Regional models were originally developed to serve weather forecasting and regional process studies. Typical simulations encompass time periods in the order of days or weeks. Thereafter regional models were also used more and more as regional climate models for longer integrations and climate change downscaling. Regional climate modeling or regional dynamic downscaling, which are used interchangeably, developed as its own branch in climate research since the end of the 1990s out of the need to bridge the obvious inconsistencies at the interface of global climate research and climate impact research. The primary aim of regional downscaling is to provide consistent regional climate change scenarios with relevant spatial resolution to serve detailed climate impact assessments.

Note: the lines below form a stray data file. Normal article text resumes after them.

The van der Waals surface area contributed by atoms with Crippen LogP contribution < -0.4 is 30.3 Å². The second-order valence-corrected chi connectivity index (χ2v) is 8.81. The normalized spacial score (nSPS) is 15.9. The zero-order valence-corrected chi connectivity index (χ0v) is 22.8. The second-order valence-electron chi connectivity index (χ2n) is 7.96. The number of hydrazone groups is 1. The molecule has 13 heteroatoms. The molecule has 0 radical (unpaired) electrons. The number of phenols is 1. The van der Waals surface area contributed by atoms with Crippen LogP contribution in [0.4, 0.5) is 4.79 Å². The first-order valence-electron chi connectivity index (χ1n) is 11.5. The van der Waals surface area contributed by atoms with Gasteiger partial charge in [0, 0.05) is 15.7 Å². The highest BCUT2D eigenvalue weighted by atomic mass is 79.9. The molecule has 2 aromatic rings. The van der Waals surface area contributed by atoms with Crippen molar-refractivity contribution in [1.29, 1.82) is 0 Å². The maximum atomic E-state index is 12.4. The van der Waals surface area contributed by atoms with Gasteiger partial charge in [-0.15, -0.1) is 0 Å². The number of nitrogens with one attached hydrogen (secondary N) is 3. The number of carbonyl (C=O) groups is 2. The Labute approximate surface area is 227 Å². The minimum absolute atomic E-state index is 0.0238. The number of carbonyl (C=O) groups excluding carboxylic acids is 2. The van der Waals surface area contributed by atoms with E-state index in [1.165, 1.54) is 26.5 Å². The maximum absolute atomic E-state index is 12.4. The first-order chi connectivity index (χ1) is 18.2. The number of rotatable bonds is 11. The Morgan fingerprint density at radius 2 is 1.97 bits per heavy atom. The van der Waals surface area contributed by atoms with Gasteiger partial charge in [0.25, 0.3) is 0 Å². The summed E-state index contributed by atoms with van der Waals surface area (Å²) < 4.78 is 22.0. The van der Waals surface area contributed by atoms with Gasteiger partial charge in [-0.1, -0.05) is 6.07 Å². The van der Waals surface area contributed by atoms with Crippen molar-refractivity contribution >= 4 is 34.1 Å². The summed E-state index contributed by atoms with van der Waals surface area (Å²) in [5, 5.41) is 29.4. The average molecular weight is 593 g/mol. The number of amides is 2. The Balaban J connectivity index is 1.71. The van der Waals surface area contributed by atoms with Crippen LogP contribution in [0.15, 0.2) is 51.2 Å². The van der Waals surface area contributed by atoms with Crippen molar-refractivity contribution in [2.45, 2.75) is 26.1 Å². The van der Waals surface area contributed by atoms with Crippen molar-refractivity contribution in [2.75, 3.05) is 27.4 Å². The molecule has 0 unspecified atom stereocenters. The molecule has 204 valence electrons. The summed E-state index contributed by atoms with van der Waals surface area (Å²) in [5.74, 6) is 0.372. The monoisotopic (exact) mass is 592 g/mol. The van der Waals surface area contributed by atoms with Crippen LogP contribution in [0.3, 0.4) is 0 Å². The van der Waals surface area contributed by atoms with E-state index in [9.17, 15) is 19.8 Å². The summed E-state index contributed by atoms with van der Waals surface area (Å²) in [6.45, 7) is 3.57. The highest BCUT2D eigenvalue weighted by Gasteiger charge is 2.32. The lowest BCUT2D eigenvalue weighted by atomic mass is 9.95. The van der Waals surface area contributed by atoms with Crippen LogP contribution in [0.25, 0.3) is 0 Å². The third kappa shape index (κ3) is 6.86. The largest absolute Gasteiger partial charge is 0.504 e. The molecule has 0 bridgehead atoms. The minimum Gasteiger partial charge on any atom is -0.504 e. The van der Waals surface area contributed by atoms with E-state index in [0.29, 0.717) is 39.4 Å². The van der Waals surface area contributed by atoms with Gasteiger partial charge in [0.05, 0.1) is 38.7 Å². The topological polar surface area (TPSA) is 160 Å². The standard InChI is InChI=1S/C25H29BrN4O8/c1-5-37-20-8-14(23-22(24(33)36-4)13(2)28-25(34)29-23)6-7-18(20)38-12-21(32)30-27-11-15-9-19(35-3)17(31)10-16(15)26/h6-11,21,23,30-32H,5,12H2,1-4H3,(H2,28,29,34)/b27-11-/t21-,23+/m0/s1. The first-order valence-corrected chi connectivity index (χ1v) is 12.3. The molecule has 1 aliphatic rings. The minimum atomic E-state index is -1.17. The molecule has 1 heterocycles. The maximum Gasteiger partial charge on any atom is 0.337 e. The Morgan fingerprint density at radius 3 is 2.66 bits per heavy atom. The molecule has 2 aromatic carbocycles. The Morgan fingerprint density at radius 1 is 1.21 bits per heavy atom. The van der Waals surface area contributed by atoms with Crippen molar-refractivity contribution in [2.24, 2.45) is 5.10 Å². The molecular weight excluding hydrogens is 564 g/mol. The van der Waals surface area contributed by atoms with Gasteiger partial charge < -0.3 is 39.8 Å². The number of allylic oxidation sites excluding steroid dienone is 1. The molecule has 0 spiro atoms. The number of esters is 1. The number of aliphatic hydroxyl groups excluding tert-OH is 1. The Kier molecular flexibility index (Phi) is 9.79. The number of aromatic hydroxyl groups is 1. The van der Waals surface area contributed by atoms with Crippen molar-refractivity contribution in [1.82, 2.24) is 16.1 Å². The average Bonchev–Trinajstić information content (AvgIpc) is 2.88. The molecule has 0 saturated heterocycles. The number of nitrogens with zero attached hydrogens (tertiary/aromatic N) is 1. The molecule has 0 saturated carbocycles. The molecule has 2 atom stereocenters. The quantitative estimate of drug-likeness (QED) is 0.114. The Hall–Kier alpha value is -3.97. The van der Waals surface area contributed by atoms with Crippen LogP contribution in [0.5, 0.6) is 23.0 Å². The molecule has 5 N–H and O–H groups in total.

Similar to global climate modeling, the early attempts at regional climate modeling were based on uncoupled atmospheric models or stand-alone ocean models, an approach that is still maintained as the most common on the regional scale. However, this approach has some fundamental limitations, since regional air-sea interaction remains unresolved and regional feedbacks are neglected. This is crucial when assessing climate change impacts in the coastal zone or the regional marine environment. To overcome these limitations, regional climate modeling is currently in a transition from uncoupled regional models into coupled atmosphere-ocean models, leading to fully integrated earth system models. Coupled ice-ocean-atmosphere models have been developed during the last decade and are currently robust and well established on the regional scale. Their added value has been demonstrated for regional climate modeling in marine regions, and the importance of regional air-sea interaction became obvious. Coupled atmosphere-ice-ocean models, but also coupled physical-biogeochemical modeling approaches are increasingly used for the marine realm. First attempts to couple these two approaches together with land surface models are underway. Physical coupled atmosphere-ocean modeling is also developing further and first model configurations resolving wave effects at the atmosphere-ocean interface are now available. These new developments now open up for improved regional assessment under broad consideration of local feedbacks and interactions between the regional atmosphere, cryosphere, hydrosphere, and biosphere.